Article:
• North Tyneside CCG approves plans to replace three walk-in clinics and OOH service with single urgent care centre
  • Governing body to begin procurement for site and provider of the new service
  • Public consultation found preferred site was North Tyneside General Hospital, run by Northumbria Healthcare FT
  • Trust refuses to allow tendering of new service and says any other provider would be “unfeasible” at NTGH

Commissioners in the North East have approved plans to replace three walk-in centres and an out of hours GP service with a single urgent care centre.

North Tyneside Clinical Commissioning Group’s governing body gave the green light yesterday to a competitive tender process to identify a suitable site and provider for the new centre.

North Tyneside general hospital

North Tyneside general hospital

Northumbria Healthcare was against a competitive tender for the centre

The preferred site is North Tyneside General Hospital, run by Northumbria Healthcare Foundation Trust. The trust said it would be “unfeasible” for any other provider to run the new service out of the site.

The CCG was one of 26 rated as “inadequate” by NHS England in July and was also put into financial special measures by regulators this month.

CCG board papers said 47 per cent out of nearly 800 consultation responses favoured the new urgent care centre being at North Tyneside General Hospital, which has a walk-in centre run by Northumbria Healthcare.

However, the report said the FT refused to allow a competitive tender for a service based at the hospital, so the CCG has opened up the process to other sites.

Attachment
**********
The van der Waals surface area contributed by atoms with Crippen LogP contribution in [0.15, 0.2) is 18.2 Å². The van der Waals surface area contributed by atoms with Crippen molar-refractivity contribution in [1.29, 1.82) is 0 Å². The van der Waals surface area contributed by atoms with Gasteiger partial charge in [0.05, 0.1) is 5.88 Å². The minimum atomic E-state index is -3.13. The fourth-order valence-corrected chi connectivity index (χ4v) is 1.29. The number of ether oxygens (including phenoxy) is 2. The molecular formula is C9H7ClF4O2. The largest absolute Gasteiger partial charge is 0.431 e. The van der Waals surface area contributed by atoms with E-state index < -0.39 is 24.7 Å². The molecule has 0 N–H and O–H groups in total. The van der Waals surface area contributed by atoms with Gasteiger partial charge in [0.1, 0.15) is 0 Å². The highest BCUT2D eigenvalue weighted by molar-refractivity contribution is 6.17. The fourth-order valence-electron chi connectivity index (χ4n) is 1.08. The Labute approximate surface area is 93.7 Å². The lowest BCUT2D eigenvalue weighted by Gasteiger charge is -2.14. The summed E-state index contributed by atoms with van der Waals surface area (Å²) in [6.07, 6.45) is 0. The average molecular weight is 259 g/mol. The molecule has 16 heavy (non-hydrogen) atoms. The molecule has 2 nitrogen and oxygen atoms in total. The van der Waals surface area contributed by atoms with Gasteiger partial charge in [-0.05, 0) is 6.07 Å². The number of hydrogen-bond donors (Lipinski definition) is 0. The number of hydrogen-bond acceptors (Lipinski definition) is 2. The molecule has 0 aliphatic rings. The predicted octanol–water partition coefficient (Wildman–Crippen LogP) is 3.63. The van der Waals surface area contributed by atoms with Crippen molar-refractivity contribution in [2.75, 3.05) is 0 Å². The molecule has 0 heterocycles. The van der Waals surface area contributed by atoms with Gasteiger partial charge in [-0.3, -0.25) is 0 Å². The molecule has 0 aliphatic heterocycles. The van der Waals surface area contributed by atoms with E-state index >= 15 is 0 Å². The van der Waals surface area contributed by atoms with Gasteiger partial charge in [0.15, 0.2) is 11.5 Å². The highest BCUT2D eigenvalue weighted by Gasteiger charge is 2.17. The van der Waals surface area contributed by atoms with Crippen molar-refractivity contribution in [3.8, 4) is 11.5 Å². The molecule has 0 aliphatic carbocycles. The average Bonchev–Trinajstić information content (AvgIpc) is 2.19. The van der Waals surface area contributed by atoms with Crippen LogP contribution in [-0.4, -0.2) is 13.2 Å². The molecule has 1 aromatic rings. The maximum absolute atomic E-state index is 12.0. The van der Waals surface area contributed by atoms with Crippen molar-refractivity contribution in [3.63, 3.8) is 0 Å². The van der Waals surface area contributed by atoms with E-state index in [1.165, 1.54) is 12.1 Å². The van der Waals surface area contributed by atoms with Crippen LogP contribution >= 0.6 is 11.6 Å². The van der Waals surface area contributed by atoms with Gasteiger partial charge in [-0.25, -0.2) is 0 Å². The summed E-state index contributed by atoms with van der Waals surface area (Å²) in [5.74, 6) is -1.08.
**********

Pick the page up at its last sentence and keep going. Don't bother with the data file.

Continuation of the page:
It added: “The CCG contacted Northumbria Healthcare to enquire whether they would be willing to allow us to run a competitive tender for a service based at NTGH.

“The trust formally declined to this and consequently we will allow providers to nominate other suitable sites in North Tyneside in order to avoid excluding them from the tendering process.”

Northumbria Healthcare medical director Jeremy Rushmer said the trust was best placed to run the new service because of its established links between the current NTGH urgent care centre and its clinical teams at the new specialist emergency care hospital.

He added: “Whilst we fully support the introduction of a single integrated urgent care centre in North Tyneside on our general hospital site, it would be completely unfeasible for any other provider to deliver this service without significant risk for the trust and would detract from the current arrangements which are already working very well to deliver the highest standards of safe patient care.”

The CCG launched a consultation last year giving people four options for the future of urgent care in the region, all with a single new centre at either NTGH or Battle Hill Health Centre.

The CCG said with the opening of Northumbria Healthcare’s specialist emergency care hospital last year it was commissioning three separate urgent care centres with duplicate provision.

The papers added: “It is also financially unsustainable for the CCG.”

The most recent board papers said the CCG has a forecast £19.3 deficit for the year, but a risk of £7.9m means the total deficit for 2016-17 is “likely to be £27m”.

The board yesterday approved the recommended plans to:

  • Decommission the existing urgent care services at NTGH, Battle Hill, Shiremoor Health Centre and the GP out of hours service from 30 September next year.
  • Open a single integrated 24 hour urgent care centre for minor injuries and illnesses from 1 October 2017.
  • Commission the new service with a £3.3m block contract.
  • Begin a procurement process to find a provider and site for the new centre.

The new centre will provide both primary care and a minor injuries and illnesses service for all age groups 24/7, with patients being able to use it as a walk-in centre or book through NHS 111 or as self-referrals.

A full service specification and procurement strategy is due to be presented to the governing body on 20 December.